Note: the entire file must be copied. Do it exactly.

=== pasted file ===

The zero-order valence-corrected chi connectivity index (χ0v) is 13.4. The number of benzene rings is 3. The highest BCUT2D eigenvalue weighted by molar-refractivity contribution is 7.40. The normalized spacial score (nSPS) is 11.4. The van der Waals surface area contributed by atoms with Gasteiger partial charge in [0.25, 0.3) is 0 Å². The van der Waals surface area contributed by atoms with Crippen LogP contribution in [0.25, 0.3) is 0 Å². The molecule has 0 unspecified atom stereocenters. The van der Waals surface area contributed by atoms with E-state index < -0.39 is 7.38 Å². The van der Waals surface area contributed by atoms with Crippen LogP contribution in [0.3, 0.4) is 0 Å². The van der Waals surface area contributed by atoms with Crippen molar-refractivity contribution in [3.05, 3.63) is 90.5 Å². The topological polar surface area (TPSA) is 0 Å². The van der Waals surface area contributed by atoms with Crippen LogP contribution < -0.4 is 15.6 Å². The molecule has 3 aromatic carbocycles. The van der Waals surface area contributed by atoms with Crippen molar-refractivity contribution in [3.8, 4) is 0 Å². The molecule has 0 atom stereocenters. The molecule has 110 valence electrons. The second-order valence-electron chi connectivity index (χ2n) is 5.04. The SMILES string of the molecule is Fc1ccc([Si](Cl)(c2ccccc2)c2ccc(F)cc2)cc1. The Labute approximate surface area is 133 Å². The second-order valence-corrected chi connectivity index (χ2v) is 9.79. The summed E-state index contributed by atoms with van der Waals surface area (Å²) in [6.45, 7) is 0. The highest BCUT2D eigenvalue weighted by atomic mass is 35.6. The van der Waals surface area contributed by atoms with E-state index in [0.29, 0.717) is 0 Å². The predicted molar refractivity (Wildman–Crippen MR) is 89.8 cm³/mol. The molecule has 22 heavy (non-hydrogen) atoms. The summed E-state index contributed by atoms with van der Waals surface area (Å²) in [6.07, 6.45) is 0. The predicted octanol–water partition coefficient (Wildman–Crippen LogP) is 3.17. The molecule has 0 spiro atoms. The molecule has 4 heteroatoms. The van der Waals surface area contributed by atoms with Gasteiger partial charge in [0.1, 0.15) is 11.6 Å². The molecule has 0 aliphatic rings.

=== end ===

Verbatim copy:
The zero-order valence-corrected chi connectivity index (χ0v) is 13.4. The number of benzene rings is 3. The highest BCUT2D eigenvalue weighted by molar-refractivity contribution is 7.40. The normalized spacial score (nSPS) is 11.4. The van der Waals surface area contributed by atoms with Gasteiger partial charge in [0.25, 0.3) is 0 Å². The van der Waals surface area contributed by atoms with Crippen LogP contribution in [0.25, 0.3) is 0 Å². The molecule has 0 unspecified atom stereocenters. The van der Waals surface area contributed by atoms with E-state index < -0.39 is 7.38 Å². The van der Waals surface area contributed by atoms with Crippen LogP contribution in [0.3, 0.4) is 0 Å². The van der Waals surface area contributed by atoms with Crippen molar-refractivity contribution in [3.05, 3.63) is 90.5 Å². The topological polar surface area (TPSA) is 0 Å². The van der Waals surface area contributed by atoms with Crippen LogP contribution < -0.4 is 15.6 Å². The molecule has 3 aromatic carbocycles. The van der Waals surface area contributed by atoms with Crippen molar-refractivity contribution in [3.8, 4) is 0 Å². The molecule has 0 atom stereocenters. The molecule has 110 valence electrons. The second-order valence-electron chi connectivity index (χ2n) is 5.04. The SMILES string of the molecule is Fc1ccc([Si](Cl)(c2ccccc2)c2ccc(F)cc2)cc1. The Labute approximate surface area is 133 Å². The second-order valence-corrected chi connectivity index (χ2v) is 9.79. The summed E-state index contributed by atoms with van der Waals surface area (Å²) in [6.45, 7) is 0. The highest BCUT2D eigenvalue weighted by atomic mass is 35.6. The van der Waals surface area contributed by atoms with E-state index in [0.29, 0.717) is 0 Å². The predicted molar refractivity (Wildman–Crippen MR) is 89.8 cm³/mol. The molecule has 22 heavy (non-hydrogen) atoms. The summed E-state index contributed by atoms with van der Waals surface area (Å²) in [6.07, 6.45) is 0. The predicted octanol–water partition coefficient (Wildman–Crippen LogP) is 3.17. The molecule has 0 spiro atoms. The molecule has 4 heteroatoms. The van der Waals surface area contributed by atoms with Gasteiger partial charge in [0.1, 0.15) is 11.6 Å². The molecule has 0 aliphatic rings.